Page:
The term coal embraces a range of materials. Within this range there are a number of distinct types of coal, each with different physical properties. These properties affect the suitability of the coal for power generation.
The hardest of coals is anthracite. This coal contains the highest percentage of carbon (up to 98%) and very little volatile matter. As a result, anthracite from many sources is slow burning and difficult to fire in a power station boiler unless it is mixed with another fuel. There are large reserves of anthracite around the world, particularly in Asia. In consequence, power plants are being built to burn this fuel alone.
Though anthracite is abundant, the largest group of coals are the bituminous coals. These coals contain significant amounts of volatile matter. When they are heated they form a sticky mass, from which their name is derived. Bituminous coals normally contain above 70% carbon. They burn easily, especially when ground or pulverised. This makes them ideal fuels for power stations. Bituminous coals are further characterised, depending on the amount of volatile matter they contain, as high-, medium- or low-volatile bituminous coals.
A third category, sub-bituminous coals, are black or black-brown. These coals contain between 15% and 30% water, even though they appear dry. They burn well, making them suitable as power plant fuels.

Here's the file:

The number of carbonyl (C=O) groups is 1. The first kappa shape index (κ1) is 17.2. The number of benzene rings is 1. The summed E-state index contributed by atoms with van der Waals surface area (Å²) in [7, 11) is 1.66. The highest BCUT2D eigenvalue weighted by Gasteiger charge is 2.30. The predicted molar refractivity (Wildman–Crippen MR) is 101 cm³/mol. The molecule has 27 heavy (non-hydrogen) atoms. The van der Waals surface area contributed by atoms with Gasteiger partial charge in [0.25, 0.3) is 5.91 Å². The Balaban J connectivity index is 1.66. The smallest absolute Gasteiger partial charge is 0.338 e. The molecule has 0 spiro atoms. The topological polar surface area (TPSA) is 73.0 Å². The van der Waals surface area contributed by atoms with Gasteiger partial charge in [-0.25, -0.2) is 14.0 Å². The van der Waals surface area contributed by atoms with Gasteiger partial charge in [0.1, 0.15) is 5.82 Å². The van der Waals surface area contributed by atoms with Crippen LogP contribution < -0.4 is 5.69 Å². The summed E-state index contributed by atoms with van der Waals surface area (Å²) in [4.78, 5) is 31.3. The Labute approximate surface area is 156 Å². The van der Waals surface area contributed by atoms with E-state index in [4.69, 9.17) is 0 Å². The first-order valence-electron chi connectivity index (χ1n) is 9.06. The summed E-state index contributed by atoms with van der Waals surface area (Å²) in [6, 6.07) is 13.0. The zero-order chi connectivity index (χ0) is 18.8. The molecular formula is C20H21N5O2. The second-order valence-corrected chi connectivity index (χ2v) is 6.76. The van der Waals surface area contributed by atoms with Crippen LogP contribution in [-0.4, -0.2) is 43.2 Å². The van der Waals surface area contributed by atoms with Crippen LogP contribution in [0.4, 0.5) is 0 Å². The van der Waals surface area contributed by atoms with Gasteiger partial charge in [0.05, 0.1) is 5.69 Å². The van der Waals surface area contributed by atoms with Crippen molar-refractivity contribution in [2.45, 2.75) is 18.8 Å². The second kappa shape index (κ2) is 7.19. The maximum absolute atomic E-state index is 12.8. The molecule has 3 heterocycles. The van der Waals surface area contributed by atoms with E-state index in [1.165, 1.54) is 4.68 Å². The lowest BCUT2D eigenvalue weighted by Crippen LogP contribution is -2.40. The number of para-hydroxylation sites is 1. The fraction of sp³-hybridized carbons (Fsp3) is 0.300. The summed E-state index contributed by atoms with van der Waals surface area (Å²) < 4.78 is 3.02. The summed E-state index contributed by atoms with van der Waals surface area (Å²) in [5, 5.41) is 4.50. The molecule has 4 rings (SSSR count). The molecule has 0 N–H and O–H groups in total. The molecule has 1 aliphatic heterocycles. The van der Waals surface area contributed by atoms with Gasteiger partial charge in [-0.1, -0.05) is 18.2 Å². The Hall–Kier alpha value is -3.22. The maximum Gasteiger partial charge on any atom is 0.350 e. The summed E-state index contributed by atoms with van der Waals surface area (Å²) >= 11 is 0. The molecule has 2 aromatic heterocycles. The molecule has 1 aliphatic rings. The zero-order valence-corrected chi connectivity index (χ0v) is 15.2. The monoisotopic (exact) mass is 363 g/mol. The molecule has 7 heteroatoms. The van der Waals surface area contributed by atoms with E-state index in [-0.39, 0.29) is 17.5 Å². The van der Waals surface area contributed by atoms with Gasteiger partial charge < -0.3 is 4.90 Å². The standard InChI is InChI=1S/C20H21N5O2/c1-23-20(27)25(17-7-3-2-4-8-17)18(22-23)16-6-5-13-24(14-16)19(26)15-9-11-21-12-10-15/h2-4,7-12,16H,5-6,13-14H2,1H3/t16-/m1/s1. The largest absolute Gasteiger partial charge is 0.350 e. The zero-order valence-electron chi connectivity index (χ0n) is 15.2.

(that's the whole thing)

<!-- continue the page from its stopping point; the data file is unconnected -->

The last group of coals that are widely used in power stations are lignites. These are brown rather than black and have a moisture content of 30-45%. Lignites are formed from plants which were rich in resins and contain a significant amount of volatile material. The amount of water in lignite, and its consequent low carbon content, makes the fuel uneconomic to transport over any great distance. Lignite-fired power stations are usually found adjacent to the source of fuel.
A type of unconsolidated lignite, usually found close to the surface of the earth where it can be strip-mined, is sometimes called brown coal. (This name is common in Germany.) Brown coal has a moisture content of around 45%. Peat is also burned in power plants, though rarely.
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